We love static typing and find it a useful tool in our toolbox. But there are definitely times when a static type system hinders an elegant solution. In Fantom, we wanted the best of both worlds, so we designed two different "call" operators. The "." operator calls a method with static typing and the "->" operator calls a method with dynamic typing. Using the "." operator lets you reap all the benefits of static typing: compile-time checks that the method exists and that your parameters are all correct. But if the compiler is getting in your way, just switch to "->". This duality between static and dynamic method dispatch lets us have our cake and eat it, too.

Portable Runtime

Java deserves much credit for making "portable programs" a mainstream concept. However, licensing restrictions and the huge surface area of Java's standard library make porting the Java runtime a sticky situation. Witness the current Oracle lawsuit against Google regarding Android to see how Java isn't necessarily the best vehicle for portability. And despite more than a decade of trying, Java never made any traction as a suitable runtime inside web browsers. In Fantom, we deliberately designed the language and the standard library to be portable to alternate runtimes.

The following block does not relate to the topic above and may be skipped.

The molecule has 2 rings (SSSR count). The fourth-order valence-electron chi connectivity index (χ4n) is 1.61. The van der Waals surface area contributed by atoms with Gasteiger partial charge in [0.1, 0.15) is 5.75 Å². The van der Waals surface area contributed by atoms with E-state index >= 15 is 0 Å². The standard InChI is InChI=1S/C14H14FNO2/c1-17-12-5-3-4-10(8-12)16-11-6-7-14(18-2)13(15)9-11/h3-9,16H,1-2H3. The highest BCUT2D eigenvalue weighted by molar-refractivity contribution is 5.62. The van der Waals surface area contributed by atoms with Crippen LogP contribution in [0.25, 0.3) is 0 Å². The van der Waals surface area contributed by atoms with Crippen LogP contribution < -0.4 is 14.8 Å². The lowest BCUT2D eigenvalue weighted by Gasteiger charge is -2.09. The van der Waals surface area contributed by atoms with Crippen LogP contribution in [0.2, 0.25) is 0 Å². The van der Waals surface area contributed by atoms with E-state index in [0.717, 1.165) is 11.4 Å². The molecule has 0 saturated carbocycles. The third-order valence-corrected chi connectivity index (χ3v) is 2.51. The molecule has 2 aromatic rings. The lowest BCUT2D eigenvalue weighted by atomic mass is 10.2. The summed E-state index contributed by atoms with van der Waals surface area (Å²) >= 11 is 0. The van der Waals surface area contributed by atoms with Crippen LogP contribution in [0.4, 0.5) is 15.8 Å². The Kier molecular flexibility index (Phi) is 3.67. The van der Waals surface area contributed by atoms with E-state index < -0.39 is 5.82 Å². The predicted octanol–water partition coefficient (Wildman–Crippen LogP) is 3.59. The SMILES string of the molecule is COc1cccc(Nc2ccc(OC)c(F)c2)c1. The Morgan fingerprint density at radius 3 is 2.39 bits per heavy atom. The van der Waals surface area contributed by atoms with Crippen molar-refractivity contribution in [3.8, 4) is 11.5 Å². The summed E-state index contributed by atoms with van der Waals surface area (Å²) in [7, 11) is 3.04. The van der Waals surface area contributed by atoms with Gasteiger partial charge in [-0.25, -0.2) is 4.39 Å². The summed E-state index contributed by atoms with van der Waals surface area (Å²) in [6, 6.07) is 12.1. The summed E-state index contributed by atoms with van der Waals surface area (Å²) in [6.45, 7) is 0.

Fantom supports three target runtimes: Java VM, .NET CLR, and JavaScript. The JVM runtime is the most mature; Fantom code on the JVM runs with the same performance as most Java code. The .NET runtime is completely functional, although it tends to lag in maturity. The most interesting alternative is the JavaScript runtime. Fantom code can be compiled directly to JavaScript for execution in web browsers. Most of the core standard library is available, too, as JavaScript including Fantom APIs for working with the DOM.